Absinthe, commonly called the "green fairy," is a spirit of high alcohol content derived from herbs. Anise and fennel lend it a characteristic licorice flavor, while wormwood is responsible for absinthe’s supposed hallucinogenic side effects; this botanical contains a chemical called thujone.
Thujone is regulated in many countries, including the United States, but it is legal in the Czech Republic, where many brands of absinthe are produced.
Why Absinthe Is Controversial
Absinthe originated as a medicinal treatment for malaria and other ills in the 18th century because wormwood has antiseptic and other benefits when prepared properly. However, with the establishment of absinthe distilleries, the drink exploded in popularity, and in the 19th century, it was widely used as a recreational beverage. Visitors to Old Town Prague may have seen the Czechs enjoying the beverage during this period in history, though there’s more legend than truth to its tradition in Prague.
Absinthe became associated with the wayward lifestyle of artists and other creative personalities who sought out inspiration from psychoactive substances and alcohol. The thujone in absinthe supposedly caused hallucinations for those who drank it, though it’s widely believed that this effect has been exaggerated.
More likely, the high alcohol content was responsible for criminal and other socially unacceptable behavior from absinthe drinkers. The drink’s toxic effects eventually led to a ban on the drink in some countries.
Thujone is still illegal in the United States, and this ban has undoubtedly contributed to absinthe’s mystique.
Drinking Absinthe in Prague
Do be warned that ordering absinthe in Prague will mark you as a tourist. In fact, the whole absinthe industry in Prague was developed to attract tourists, even down to the "traditional" act of setting a sugar cube aflame to melt into the drink.
Some, but not all, absinthe in Prague is the Bohemian-style absinthe (or absinth as Czechs spell it without the "e"). These “wormwood alcohols” are made without the combination of herbs, though they do contain wormwood. They are less complex and less pleasant to drink, rendering the addition of sugar necessary for flavor.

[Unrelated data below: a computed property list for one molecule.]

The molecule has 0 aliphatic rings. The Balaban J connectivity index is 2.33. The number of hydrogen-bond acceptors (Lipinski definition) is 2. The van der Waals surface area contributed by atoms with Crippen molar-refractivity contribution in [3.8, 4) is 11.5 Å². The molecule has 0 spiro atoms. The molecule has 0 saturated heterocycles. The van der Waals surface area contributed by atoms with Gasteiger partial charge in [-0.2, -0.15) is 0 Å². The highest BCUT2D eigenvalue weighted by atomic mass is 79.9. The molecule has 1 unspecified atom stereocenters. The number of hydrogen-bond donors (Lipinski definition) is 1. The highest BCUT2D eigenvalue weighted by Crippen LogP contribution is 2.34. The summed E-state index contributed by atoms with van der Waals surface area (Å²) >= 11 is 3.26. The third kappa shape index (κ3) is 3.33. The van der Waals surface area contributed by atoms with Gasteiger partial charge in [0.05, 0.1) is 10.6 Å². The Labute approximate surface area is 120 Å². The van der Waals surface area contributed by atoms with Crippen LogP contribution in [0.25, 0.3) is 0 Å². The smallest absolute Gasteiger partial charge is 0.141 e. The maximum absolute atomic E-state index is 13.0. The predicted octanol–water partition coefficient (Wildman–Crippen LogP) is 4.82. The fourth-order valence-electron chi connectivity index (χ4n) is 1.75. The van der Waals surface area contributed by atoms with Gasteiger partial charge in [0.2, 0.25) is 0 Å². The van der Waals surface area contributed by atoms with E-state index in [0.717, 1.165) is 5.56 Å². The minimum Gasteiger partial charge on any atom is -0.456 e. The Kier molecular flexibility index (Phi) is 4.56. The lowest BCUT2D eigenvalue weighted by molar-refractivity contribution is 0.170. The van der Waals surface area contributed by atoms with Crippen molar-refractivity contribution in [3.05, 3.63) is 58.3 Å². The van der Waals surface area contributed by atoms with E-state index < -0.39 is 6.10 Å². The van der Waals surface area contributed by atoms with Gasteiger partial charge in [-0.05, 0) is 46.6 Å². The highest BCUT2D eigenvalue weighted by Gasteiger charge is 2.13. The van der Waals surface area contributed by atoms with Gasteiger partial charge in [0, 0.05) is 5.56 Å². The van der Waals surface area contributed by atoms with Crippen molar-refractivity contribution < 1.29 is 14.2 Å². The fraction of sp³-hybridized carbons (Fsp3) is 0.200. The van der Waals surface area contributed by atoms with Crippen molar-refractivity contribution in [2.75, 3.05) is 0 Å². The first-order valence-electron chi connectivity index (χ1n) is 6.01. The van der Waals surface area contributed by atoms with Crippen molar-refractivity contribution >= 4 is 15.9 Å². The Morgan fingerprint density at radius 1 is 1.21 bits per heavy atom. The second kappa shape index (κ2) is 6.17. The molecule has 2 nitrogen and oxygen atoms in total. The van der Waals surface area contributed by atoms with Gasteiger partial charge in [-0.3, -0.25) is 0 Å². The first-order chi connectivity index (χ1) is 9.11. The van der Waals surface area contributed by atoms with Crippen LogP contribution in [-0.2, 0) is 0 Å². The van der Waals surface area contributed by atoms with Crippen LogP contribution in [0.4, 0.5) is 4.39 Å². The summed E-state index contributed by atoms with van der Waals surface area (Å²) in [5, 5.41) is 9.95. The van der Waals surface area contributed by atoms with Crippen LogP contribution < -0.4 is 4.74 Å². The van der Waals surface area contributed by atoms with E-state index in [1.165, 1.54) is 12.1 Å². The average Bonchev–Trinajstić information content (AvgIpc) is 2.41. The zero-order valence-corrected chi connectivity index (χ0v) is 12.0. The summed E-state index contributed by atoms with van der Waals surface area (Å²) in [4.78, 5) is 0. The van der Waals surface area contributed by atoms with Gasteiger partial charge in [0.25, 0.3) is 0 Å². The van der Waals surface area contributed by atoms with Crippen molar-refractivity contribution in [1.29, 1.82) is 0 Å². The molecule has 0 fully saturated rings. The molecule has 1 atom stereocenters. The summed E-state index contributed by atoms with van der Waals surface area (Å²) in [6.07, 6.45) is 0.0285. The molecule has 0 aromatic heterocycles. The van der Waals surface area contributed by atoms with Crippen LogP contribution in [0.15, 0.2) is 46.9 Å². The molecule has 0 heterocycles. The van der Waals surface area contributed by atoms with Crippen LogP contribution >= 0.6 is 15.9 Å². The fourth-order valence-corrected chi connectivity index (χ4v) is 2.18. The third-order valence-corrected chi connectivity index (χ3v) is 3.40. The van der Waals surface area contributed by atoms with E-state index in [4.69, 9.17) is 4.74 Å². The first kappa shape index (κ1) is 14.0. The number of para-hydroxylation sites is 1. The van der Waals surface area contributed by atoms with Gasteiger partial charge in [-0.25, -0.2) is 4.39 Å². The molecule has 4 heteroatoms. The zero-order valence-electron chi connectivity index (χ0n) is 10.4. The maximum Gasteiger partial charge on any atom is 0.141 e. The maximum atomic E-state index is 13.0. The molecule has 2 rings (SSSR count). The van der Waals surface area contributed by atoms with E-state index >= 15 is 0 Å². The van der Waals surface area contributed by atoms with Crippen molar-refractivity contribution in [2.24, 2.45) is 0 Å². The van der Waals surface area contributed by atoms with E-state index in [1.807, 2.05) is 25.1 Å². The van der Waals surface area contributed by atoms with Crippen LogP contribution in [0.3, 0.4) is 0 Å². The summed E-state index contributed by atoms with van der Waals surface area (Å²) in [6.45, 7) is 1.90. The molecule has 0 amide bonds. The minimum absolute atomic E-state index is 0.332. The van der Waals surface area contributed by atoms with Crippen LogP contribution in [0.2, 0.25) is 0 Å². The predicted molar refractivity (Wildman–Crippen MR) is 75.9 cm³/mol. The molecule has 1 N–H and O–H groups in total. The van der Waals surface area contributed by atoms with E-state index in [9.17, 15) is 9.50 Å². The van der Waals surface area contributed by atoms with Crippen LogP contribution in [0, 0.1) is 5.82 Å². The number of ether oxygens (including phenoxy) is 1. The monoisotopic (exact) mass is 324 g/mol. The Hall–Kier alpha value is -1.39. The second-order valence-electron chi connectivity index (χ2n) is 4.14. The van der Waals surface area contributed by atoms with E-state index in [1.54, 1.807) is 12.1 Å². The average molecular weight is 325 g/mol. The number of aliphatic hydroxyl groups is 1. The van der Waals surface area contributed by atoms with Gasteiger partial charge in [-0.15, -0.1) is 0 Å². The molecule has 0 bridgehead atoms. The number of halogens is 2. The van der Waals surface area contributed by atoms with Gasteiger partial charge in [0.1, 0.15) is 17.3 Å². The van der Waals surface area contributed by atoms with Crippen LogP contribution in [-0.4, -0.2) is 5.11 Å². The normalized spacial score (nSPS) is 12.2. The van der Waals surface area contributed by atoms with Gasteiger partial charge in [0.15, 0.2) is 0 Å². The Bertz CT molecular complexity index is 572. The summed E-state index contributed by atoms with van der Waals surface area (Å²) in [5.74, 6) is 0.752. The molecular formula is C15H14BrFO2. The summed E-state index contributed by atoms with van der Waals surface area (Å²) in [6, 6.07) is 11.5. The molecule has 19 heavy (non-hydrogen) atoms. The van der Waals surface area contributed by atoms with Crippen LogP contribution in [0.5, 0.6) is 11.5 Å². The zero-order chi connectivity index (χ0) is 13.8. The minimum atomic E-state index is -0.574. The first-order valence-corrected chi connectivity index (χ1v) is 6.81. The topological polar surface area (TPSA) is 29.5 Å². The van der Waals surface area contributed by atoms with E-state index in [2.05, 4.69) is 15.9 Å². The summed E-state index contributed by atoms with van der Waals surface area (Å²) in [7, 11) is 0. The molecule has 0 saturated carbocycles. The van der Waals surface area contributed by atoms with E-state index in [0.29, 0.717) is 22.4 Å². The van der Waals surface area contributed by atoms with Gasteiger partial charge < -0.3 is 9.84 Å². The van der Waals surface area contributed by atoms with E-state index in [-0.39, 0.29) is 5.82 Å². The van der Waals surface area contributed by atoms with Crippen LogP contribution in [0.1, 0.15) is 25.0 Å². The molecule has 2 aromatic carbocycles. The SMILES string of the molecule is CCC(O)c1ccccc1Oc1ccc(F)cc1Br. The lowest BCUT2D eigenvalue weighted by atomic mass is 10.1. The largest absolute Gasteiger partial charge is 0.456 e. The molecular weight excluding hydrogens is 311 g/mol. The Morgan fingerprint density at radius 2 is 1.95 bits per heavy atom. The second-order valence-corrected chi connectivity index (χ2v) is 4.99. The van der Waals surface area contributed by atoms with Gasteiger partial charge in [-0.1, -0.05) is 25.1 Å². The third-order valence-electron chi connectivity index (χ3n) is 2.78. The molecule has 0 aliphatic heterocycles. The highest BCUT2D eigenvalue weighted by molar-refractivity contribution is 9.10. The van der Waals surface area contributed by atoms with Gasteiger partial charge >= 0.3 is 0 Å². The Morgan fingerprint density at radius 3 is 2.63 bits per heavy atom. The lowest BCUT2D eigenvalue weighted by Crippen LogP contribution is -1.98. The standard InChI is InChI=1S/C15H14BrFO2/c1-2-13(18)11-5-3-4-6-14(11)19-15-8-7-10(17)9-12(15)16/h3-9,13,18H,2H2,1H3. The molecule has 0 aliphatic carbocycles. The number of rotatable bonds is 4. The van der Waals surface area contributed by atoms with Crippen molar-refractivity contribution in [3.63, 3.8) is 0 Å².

However, if you can’t stand the thought of Prague travel without trying absinthe, you can at least be prepared.
Absinthe is available at most bars in Prague. The drink usually contains between 60 and 70 percent alcohol. Some absinthes advertise by thujone content, which ranges from 10 to 100 mg/l. The highest thujone-content absinthes include Bairnsfather at 32 mg/l and King of Spirits at 100 mg/l. Both drinks are popular and widely available, though some absinthe connoisseurs don’t recommend them.
Some distilleries sought to improve the reputation of Czech absinthes, producing them traditionally with attention to ingredients, flavor, and "louche," which is the way the drink clouds when water is added to dilute its strength.
Absinthes from the Zufanek distillery get high marks from critics. These include La Grenouille and St. Antoine. Other absinthe aficionados will suggest absinthes based on their similarity to traditionally produced absinthe, their absence of artificial ingredients, the anise flavor, the louche produced before being drunk, and the subtlety of wormwood bitterness.
If you order absinthe in Prague, you’ll be given a spoon, a source of fire, a glass of water, and a sugar cube. Sometimes the spoon will be slotted, sometimes it won’t be. The sugar is soaked with a small amount of absinthe, set aflame, then melted into the absinthe. Water is poured into the absinthe, which then turns cloudy.
Remember that you’re unlikely to hallucinate after drinking absinthe, but you are likely to get very drunk quickly; don’t plan to navigate maps, or even the metro system, after absinthe drinking.
Be safe and try absinthe when you’re within stumbling distance of your hotel...or better yet, inside your hotel.